- The Washington Times - Wednesday, March 22, 2023

A Biden judicial nominee couldn’t answer a basic legal question during his confirmation hearing Wednesday, making him the second nominee to the federal courts stumped by GOP questioning this year.

Judge Kato Crews, who is nominated to the U.S. District Court for the District of Colorado, couldn’t tell Sen. John Kennedy, a former law school professor, what a Brady motion is.

The term is derived from the Supreme Court’s holding in Brady v. Maryland and is taught to law school students.

The landmark 1963 case held that prosecutors must hand over evidence to the defense that would help its case. A Brady motion is typically filed by the defense attorney to request exculpatory evidence that the prosecutor might have.

“Do you know what a Brady motion is?” the Louisiana Republican asked.

“It is not coming to mind at the moment what a Brady motion is,” Judge Crews said. “I believe the Brady case involved something regarding the Second Amendment. I have not had occasion to address that. If that issue were to come before me, I would certainly analyze that Supreme Court precedent.”

Judge Crews is currently a magistrate judge for the U.S. District Court of Colorado. He’s nominated to serve as a U.S. district court judge for the same court.

He is not the first of Mr. Biden’s nominees to be stumped by Mr. Kennedy’s questioning.

Judge Charnelle Bjelkengren, nominated to be U.S. District Judge for the Eastern District of Washington, also couldn’t field a Kennedy question, in her case about various parts of the Constitution.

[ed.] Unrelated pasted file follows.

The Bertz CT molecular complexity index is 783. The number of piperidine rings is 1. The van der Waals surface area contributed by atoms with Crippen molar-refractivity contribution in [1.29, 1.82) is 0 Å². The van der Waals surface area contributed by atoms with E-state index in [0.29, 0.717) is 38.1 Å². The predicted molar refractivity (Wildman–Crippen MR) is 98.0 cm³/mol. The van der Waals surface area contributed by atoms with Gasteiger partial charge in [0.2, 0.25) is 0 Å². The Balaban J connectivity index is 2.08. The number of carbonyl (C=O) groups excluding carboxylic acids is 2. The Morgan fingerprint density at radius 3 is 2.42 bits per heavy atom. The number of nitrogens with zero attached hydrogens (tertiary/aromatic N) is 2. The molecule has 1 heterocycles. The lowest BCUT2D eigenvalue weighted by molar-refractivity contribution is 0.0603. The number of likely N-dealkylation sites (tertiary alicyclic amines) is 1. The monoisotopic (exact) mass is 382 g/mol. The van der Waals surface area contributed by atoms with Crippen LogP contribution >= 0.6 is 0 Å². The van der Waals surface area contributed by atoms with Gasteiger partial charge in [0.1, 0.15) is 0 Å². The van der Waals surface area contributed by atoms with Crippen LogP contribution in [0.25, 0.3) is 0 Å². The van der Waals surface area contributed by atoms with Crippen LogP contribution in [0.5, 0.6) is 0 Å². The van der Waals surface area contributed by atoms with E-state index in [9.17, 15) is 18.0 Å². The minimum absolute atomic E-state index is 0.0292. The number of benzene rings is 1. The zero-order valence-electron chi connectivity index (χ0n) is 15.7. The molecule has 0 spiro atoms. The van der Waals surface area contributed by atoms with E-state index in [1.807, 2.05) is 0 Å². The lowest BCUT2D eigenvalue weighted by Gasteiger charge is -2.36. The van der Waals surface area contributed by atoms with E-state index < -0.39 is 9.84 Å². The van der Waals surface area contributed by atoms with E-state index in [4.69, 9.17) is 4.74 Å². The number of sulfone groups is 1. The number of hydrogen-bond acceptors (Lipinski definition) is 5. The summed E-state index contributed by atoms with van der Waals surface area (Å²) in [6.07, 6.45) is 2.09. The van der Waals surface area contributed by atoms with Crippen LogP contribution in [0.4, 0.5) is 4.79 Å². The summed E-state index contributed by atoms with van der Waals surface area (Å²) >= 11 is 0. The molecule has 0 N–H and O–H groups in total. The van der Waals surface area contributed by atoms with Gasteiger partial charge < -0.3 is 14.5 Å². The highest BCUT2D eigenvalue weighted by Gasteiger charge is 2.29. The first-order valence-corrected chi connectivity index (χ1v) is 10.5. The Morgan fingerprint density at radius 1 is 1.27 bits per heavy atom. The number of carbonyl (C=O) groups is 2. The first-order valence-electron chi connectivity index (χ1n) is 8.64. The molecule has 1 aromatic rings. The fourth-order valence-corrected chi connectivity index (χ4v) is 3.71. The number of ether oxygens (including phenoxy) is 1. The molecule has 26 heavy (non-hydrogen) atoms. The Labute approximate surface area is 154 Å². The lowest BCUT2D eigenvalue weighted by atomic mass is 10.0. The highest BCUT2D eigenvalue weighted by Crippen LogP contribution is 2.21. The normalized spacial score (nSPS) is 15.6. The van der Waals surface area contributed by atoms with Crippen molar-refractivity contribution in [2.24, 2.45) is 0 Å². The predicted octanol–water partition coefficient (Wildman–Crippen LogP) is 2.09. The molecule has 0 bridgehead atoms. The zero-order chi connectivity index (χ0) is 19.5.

“Tell me what Article V of the Constitution does,” Mr. Kennedy asked during her confirmation hearing in January.

“Article V is not coming to mind at the moment,” Judge Bjelkengren said.

“How about Article II?” Mr. Kennedy asked.

“Neither is Article II,” Judge Bjelkengren said.

She is currently a judge serving on the Spokane County Superior Court.

Article II details the powers of, and limits on, the presidency and the executive branch. Article V describes the process for amending the Constitution. Both these facts are staples of high school government classes.

Both nominees have their confirmations pending before the Senate Judiciary Committee. The committee will have to vote on their nominations before they go to the full Senate for consideration.

Carl Tobias, a law professor at the University of Richmond, said it is unfair to characterize Judge Crews‘ response as a “stumble.”

“Crews apparently never handled as a judge a single case out of 1,500 that involved Brady. This may speak more to the Colorado criminal justice system than to Crews. Perhaps Colorado prosecutors routinely turn over that evidence or defense counsel rarely raise the issue in Colorado. Magistrate judges also lack jurisdiction to try felony cases,” he said.

He also doubts Judge Bjelkengren will have a difficult time getting confirmed by the Democratic-controlled Senate.

“I think that the Senate will confirm her [because] she seems to be an experienced state judge, and some [questions] were rather obscure like Article V of the U.S. Constitution, which rarely is an issue in federal court,” Mr. Tobias said.

• Alex Swoyer can be reached at aswoyer@washingtontimes.com.

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